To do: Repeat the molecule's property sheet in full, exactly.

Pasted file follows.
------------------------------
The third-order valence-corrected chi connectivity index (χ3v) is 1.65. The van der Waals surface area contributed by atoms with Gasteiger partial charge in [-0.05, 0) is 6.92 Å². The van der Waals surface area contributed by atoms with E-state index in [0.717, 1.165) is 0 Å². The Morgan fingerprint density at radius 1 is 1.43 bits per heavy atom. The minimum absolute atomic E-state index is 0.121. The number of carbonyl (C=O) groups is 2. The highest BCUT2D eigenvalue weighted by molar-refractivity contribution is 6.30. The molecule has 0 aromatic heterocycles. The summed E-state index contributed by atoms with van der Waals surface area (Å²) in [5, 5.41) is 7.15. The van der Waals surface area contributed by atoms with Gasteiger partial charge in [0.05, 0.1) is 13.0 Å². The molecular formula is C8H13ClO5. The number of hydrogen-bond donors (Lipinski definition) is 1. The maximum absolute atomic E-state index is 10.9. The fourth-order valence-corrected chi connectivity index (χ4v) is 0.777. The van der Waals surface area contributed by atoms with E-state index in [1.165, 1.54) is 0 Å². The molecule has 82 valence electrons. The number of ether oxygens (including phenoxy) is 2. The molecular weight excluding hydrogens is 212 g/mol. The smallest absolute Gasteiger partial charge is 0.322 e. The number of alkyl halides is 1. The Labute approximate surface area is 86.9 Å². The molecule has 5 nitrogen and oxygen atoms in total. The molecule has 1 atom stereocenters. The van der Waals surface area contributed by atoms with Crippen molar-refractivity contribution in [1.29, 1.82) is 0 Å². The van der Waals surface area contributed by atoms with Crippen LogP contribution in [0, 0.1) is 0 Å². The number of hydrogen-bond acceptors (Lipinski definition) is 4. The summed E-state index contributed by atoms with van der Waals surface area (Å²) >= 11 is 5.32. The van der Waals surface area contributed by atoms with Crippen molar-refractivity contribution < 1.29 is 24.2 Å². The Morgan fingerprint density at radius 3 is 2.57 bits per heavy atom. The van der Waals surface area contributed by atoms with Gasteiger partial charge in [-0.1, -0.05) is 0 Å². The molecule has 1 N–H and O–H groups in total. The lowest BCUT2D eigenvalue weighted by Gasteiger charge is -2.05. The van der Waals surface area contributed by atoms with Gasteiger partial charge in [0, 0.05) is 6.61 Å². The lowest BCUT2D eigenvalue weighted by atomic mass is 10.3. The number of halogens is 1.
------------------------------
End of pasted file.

The third-order valence-corrected chi connectivity index (χ3v) is 1.65. The van der Waals surface area contributed by atoms with Gasteiger partial charge in [-0.05, 0) is 6.92 Å². The van der Waals surface area contributed by atoms with E-state index in [0.717, 1.165) is 0 Å². The Morgan fingerprint density at radius 1 is 1.43 bits per heavy atom. The minimum absolute atomic E-state index is 0.121. The number of carbonyl (C=O) groups is 2. The highest BCUT2D eigenvalue weighted by molar-refractivity contribution is 6.30. The molecule has 0 aromatic heterocycles. The summed E-state index contributed by atoms with van der Waals surface area (Å²) in [5, 5.41) is 7.15. The van der Waals surface area contributed by atoms with Gasteiger partial charge in [0.05, 0.1) is 13.0 Å². The molecular formula is C8H13ClO5. The number of hydrogen-bond donors (Lipinski definition) is 1. The maximum absolute atomic E-state index is 10.9. The fourth-order valence-corrected chi connectivity index (χ4v) is 0.777. The van der Waals surface area contributed by atoms with E-state index in [1.165, 1.54) is 0 Å². The molecule has 82 valence electrons. The number of ether oxygens (including phenoxy) is 2. The molecular weight excluding hydrogens is 212 g/mol. The smallest absolute Gasteiger partial charge is 0.322 e. The number of alkyl halides is 1. The Labute approximate surface area is 86.9 Å². The molecule has 5 nitrogen and oxygen atoms in total. The molecule has 1 atom stereocenters. The van der Waals surface area contributed by atoms with Crippen molar-refractivity contribution in [1.29, 1.82) is 0 Å². The van der Waals surface area contributed by atoms with Crippen LogP contribution in [0, 0.1) is 0 Å². The number of hydrogen-bond acceptors (Lipinski definition) is 4. The summed E-state index contributed by atoms with van der Waals surface area (Å²) >= 11 is 5.32. The van der Waals surface area contributed by atoms with Crippen molar-refractivity contribution < 1.29 is 24.2 Å². The Morgan fingerprint density at radius 3 is 2.57 bits per heavy atom. The van der Waals surface area contributed by atoms with Gasteiger partial charge in [-0.1, -0.05) is 0 Å². The molecule has 1 N–H and O–H groups in total. The lowest BCUT2D eigenvalue weighted by Gasteiger charge is -2.05. The van der Waals surface area contributed by atoms with Gasteiger partial charge in [0, 0.05) is 6.61 Å². The lowest BCUT2D eigenvalue weighted by atomic mass is 10.3. The number of halogens is 1.